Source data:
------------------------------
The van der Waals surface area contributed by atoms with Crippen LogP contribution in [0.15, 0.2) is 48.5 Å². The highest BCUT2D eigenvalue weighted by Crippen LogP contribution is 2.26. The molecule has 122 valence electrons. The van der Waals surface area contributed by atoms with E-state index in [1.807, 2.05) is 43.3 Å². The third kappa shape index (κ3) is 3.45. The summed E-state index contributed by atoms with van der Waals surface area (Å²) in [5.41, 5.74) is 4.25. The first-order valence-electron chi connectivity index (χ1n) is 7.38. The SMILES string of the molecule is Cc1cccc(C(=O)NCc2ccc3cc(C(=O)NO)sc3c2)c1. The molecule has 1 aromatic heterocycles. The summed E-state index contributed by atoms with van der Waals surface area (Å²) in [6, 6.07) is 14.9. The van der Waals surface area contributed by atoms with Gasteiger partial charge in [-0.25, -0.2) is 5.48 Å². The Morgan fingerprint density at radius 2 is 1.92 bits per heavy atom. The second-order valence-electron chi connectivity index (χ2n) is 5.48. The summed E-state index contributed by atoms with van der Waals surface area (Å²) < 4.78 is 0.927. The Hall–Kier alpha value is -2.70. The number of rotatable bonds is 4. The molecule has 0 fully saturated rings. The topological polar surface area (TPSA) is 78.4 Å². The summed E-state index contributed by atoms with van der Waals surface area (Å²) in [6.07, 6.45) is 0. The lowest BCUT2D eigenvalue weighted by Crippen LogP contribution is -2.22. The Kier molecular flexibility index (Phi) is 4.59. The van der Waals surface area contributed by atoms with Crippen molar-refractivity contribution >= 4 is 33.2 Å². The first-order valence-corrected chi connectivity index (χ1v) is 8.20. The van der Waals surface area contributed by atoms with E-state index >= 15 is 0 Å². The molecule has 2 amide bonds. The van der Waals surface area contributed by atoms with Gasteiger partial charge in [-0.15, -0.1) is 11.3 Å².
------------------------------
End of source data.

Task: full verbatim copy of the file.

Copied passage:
The van der Waals surface area contributed by atoms with Crippen LogP contribution in [0.15, 0.2) is 48.5 Å². The highest BCUT2D eigenvalue weighted by Crippen LogP contribution is 2.26. The molecule has 122 valence electrons. The van der Waals surface area contributed by atoms with E-state index in [1.807, 2.05) is 43.3 Å². The third kappa shape index (κ3) is 3.45. The summed E-state index contributed by atoms with van der Waals surface area (Å²) in [5.41, 5.74) is 4.25. The first-order valence-electron chi connectivity index (χ1n) is 7.38. The SMILES string of the molecule is Cc1cccc(C(=O)NCc2ccc3cc(C(=O)NO)sc3c2)c1. The molecule has 1 aromatic heterocycles. The summed E-state index contributed by atoms with van der Waals surface area (Å²) in [6, 6.07) is 14.9. The van der Waals surface area contributed by atoms with Gasteiger partial charge in [-0.25, -0.2) is 5.48 Å². The Morgan fingerprint density at radius 2 is 1.92 bits per heavy atom. The second-order valence-electron chi connectivity index (χ2n) is 5.48. The summed E-state index contributed by atoms with van der Waals surface area (Å²) < 4.78 is 0.927. The Hall–Kier alpha value is -2.70. The number of rotatable bonds is 4. The molecule has 0 fully saturated rings. The topological polar surface area (TPSA) is 78.4 Å². The summed E-state index contributed by atoms with van der Waals surface area (Å²) in [6.07, 6.45) is 0. The lowest BCUT2D eigenvalue weighted by Crippen LogP contribution is -2.22. The Kier molecular flexibility index (Phi) is 4.59. The van der Waals surface area contributed by atoms with Crippen molar-refractivity contribution >= 4 is 33.2 Å². The first-order valence-corrected chi connectivity index (χ1v) is 8.20. The van der Waals surface area contributed by atoms with E-state index >= 15 is 0 Å². The molecule has 2 amide bonds. The van der Waals surface area contributed by atoms with Gasteiger partial charge in [-0.15, -0.1) is 11.3 Å².